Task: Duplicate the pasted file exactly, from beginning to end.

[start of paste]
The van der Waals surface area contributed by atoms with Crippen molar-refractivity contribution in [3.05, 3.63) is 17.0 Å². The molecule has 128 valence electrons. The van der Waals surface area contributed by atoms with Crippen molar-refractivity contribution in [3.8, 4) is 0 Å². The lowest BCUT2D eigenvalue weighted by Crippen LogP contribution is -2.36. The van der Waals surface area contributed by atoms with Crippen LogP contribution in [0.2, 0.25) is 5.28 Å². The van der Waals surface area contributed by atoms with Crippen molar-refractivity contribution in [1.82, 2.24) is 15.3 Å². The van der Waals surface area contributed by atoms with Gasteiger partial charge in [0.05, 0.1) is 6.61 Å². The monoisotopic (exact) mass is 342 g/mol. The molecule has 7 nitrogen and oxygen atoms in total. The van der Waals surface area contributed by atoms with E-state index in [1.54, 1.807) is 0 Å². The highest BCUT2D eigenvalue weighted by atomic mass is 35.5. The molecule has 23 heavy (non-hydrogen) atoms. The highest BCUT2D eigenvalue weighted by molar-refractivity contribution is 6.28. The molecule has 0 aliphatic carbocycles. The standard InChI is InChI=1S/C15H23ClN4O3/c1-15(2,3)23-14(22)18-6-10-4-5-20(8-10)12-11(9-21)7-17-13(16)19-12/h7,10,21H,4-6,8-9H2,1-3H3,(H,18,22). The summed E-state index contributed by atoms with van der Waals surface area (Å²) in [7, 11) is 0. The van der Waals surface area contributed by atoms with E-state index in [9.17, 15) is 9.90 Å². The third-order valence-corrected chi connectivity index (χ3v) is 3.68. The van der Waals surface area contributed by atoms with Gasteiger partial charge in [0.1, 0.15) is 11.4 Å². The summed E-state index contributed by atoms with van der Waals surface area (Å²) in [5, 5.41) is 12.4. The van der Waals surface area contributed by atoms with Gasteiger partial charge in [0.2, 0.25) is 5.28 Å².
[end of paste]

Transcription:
The van der Waals surface area contributed by atoms with Crippen molar-refractivity contribution in [3.05, 3.63) is 17.0 Å². The molecule has 128 valence electrons. The van der Waals surface area contributed by atoms with Crippen molar-refractivity contribution in [3.8, 4) is 0 Å². The lowest BCUT2D eigenvalue weighted by Crippen LogP contribution is -2.36. The van der Waals surface area contributed by atoms with Crippen LogP contribution in [0.2, 0.25) is 5.28 Å². The van der Waals surface area contributed by atoms with Crippen molar-refractivity contribution in [1.82, 2.24) is 15.3 Å². The van der Waals surface area contributed by atoms with Gasteiger partial charge in [0.05, 0.1) is 6.61 Å². The monoisotopic (exact) mass is 342 g/mol. The molecule has 7 nitrogen and oxygen atoms in total. The van der Waals surface area contributed by atoms with E-state index in [1.54, 1.807) is 0 Å². The highest BCUT2D eigenvalue weighted by atomic mass is 35.5. The molecule has 23 heavy (non-hydrogen) atoms. The highest BCUT2D eigenvalue weighted by molar-refractivity contribution is 6.28. The molecule has 0 aliphatic carbocycles. The standard InChI is InChI=1S/C15H23ClN4O3/c1-15(2,3)23-14(22)18-6-10-4-5-20(8-10)12-11(9-21)7-17-13(16)19-12/h7,10,21H,4-6,8-9H2,1-3H3,(H,18,22). The summed E-state index contributed by atoms with van der Waals surface area (Å²) in [7, 11) is 0. The van der Waals surface area contributed by atoms with E-state index in [9.17, 15) is 9.90 Å². The third-order valence-corrected chi connectivity index (χ3v) is 3.68. The van der Waals surface area contributed by atoms with Gasteiger partial charge in [0.1, 0.15) is 11.4 Å². The summed E-state index contributed by atoms with van der Waals surface area (Å²) in [5, 5.41) is 12.4. The van der Waals surface area contributed by atoms with Gasteiger partial charge in [0.2, 0.25) is 5.28 Å².